Wisdom's Daughter is a fantasy novel by British writer H. Rider Haggard, published in 1923, by Doubleday, Page and Company. It is the final published book in the Ayesha series but chronologically the first book in the series. Along with the other three novels in the series, Wisdom's Daughter was adapted into the 1935 film She.
As Holly points out, the story is told from She's perspective, and since She claims to have lived for over two thousand years, since Ancient Egypt, there is no way to compare her story with any other sources, or witnesses.
She Who Must Be Obeyed says that she was Arabian, by birth; and given the name Ayesha.
She claims that her natural beauty and wisdom was so great, it caused wars between the princes, who wanted to marry her. She says that while this was at first a great source of pride among her Father’s people, they soon began to resent her, and spread vicious rumours that she was cursed.
Ayesha leads her Father’s people into victory, and revels in the battle; but, the women envy her, and the men lust after her. So, she decides to go into hiding, with her tutor, an Egyptian priest; rather than be turned over to the approaching armies of Pharaoh.
She tells about travelling through the ancient world, encountering all the major artists, who want her to model for them; as well as philosophers, and religions of the time, from Ancient Greece and fledgling Ancient Rome to Palestine and Jerusalem.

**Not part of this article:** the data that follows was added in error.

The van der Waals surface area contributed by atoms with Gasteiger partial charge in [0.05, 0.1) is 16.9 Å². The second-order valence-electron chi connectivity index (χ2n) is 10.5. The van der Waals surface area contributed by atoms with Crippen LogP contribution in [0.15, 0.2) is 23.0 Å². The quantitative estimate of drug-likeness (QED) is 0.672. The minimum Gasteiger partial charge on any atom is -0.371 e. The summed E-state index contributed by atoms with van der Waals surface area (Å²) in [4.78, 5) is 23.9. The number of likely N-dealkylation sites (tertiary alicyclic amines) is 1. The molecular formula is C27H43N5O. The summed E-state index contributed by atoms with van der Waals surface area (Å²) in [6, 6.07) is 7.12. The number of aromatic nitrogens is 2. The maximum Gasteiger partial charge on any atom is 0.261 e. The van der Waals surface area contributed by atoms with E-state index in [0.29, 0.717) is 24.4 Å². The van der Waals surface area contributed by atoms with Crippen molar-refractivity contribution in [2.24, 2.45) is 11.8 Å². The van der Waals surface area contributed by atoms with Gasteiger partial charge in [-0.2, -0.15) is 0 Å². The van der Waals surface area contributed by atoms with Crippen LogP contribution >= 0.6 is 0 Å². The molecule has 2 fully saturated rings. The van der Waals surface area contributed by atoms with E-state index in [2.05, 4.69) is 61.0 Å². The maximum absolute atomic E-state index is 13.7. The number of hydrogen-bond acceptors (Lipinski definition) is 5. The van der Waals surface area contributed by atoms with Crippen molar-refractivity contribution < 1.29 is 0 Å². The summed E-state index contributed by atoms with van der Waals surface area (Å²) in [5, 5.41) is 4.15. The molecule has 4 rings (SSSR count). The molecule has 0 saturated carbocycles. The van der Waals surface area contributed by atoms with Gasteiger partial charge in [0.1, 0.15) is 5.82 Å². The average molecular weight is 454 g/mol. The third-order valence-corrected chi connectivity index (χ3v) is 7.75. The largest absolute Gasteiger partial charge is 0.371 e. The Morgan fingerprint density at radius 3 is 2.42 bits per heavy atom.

Finally, they return to Egypt, where once again, her beauty and wisdom become a source of contention. She swears an oath of celibacy, to serve Isis the Goddess of the Spirit of Nature, and turn away from Aphrodite the Goddess of Love.
But, soon a Greek soldier of fortune, Kallikrates, formerly employed by the Pharaoh, comes to her for sanctuary. He takes an oath to serve Isis; but the Pharaoh's daughter pursues him; and, seeing the way Ayesha looks at him, she determines to destroy her, as a rival.
The Princess mocks Ayesha's prophecies as mere parlor tricks. She goads her Father into giving Ayesha away, as a sex slave, to one of his allies.
Repeatedly, Ayesha is in danger; but, even in the midst of fire and battle, Isis and her followers save her from ruin and rape. Ayesha's fame grows so great, that she is called "Isis Come To Earth" and “Wisdom's Daughter”.
Finally, the King of Kings, of the Persian Empire, comes to see her. He laughs that anyone would be afraid of what must be an old hag, as Isis's Priestess. He spits on Isis's statues, and burns the old gods. However, again her beauty, which the King glimpses beneath her veil; betrays her; and, he determines to rape her, with the rest of the country.
Isis saves her; and, they escape, to reunite with her old Captain, Kallikrates, and the Princess.
Ayesha is inspired that Isis wants to rebuild her cult and usher in a new Golden Age, in the world, through herself. She is led to the hidden kingdom of Kor, in Africa, to begin.
Once there, Ayesha meets her former tutor, who has been guarding The Flame of Eternal Life, which will make a person young and powerful, for as long as the world endures. He passes this one last mystery onto Ayesha, warning her of its temptation to her vanity.
The Princess mocks Ayesha's fading youth; and feeling ashamed, in front of Kallikrates, Ayesha determines to break her oaths, and make herself and him both immortal, to rule the world, like Gods, by stepping into The Flame. This way she feels she will be as "Isis Come To Earth", indeed. But, "Wisdom's Daughter" is Fortune's Fool, and falls by Love's Folly.
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